Which made me wonder if I had the potential for more options on incorporating the logo into a cover than I initially thought I did.
After hearing your most recent response, I will assume the people who are doing the neat looking things with the logo but that appear to be pushing/breaking the boundaries of the license, are bending/breaking the license, rather than thinking I must have just misunderstood it.
What about extensions like magical market place? Is there a reason not to use them in a home game?
Technically it's Golarion-themed, but it is by Paizo for Pathfinder, so there's no reason not to allow it in a home game, and most of the stuff in it would be allowed in Pathfinder Society as well.
To be honest, There's no real reason to disallow the stuff in the 3.5 Paizo stuff either. If a player wants one of those prestige classes, they'll work fine, even if they are slightly less powerful than some of the newer stuff.
Feats, Magic Items, and Spells though? Those should basically work fine as is. The only 3.5 stuff that isn't entirely Pathfinder compatible are Classes and Monsters; and both are perfectly usable in Pathfinder, they just tend to have a bit less Oomph than the Pathfinder edition stuff.
However, that being said, different gaming groups have different (largely arbitrary) rules as to what sources are allowed. I've played in games where only the hardcover books were allowed, games where any Pathfinder/Paizo products were allowed, games where any Paizo Product was allowed (including stuff from curse of the crimson throne, second darkness, and the like), and games where Any Paizo Product + Some combination of D&D 3.5 Products were allowed. All of them worked out fine unless a player brought something to the GM that was a really broken exploit, and those have cropped up in every one of those sets "allowable sources".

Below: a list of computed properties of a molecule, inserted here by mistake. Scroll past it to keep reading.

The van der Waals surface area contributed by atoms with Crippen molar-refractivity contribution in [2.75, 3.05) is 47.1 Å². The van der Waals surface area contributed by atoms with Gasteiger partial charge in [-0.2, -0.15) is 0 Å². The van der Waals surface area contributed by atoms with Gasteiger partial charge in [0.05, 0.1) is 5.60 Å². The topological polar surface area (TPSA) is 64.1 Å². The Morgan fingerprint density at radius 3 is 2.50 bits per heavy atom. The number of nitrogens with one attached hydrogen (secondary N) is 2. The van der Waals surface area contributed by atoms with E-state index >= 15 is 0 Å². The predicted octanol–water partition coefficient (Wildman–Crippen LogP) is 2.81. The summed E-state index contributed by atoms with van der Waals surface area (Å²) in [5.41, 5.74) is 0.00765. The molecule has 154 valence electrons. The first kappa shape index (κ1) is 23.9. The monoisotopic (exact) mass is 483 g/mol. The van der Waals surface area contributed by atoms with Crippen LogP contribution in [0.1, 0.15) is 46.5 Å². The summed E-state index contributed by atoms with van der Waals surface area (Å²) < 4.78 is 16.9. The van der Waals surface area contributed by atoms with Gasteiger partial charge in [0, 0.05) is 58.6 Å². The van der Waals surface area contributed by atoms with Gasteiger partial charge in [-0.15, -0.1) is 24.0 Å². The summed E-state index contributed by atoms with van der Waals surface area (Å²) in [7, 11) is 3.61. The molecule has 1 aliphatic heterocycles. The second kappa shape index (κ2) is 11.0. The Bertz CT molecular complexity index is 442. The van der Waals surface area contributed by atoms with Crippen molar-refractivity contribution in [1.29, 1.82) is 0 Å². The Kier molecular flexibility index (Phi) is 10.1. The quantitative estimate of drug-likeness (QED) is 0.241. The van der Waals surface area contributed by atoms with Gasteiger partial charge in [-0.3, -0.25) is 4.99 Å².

In Pathfinder Society, of course, it has its own list of allowed sources, and it bans many things in even the hardover Pathfinder books.
The main allowable source collections I've seen have been:
Much of the Pathfinder 3rd Party stuff is also great, however, and I think you'e doing yourselves a disservice if you ban them.
My own ruling is
So far (since Pathfinder came out) its worked out very well. The players get to use whatever sources they like, they get to play the kinds of characters they want to play, and I very rarely run into huge power disparities. When I do, it's usually been from the hardcover Paizo books anyways, so banning other sources would not have helped.
Nothing is going to fall apart if you allow almost every source, but you should know what abilities your players' characters have when you plan your game, and you should be comfortable with telling your players no if they took some combination that goes infinite or the like. It helps to skim through their abilities and make a quick note of any unusual abilities that are likely to come up, so that your plot doesn't collapse when they do.
As things come up that you feel are harming your game, be prepared to discuss with your players (between game sessions ideally) how/why you aren't comfortable with it, and try to work with them to rebuild their character without it.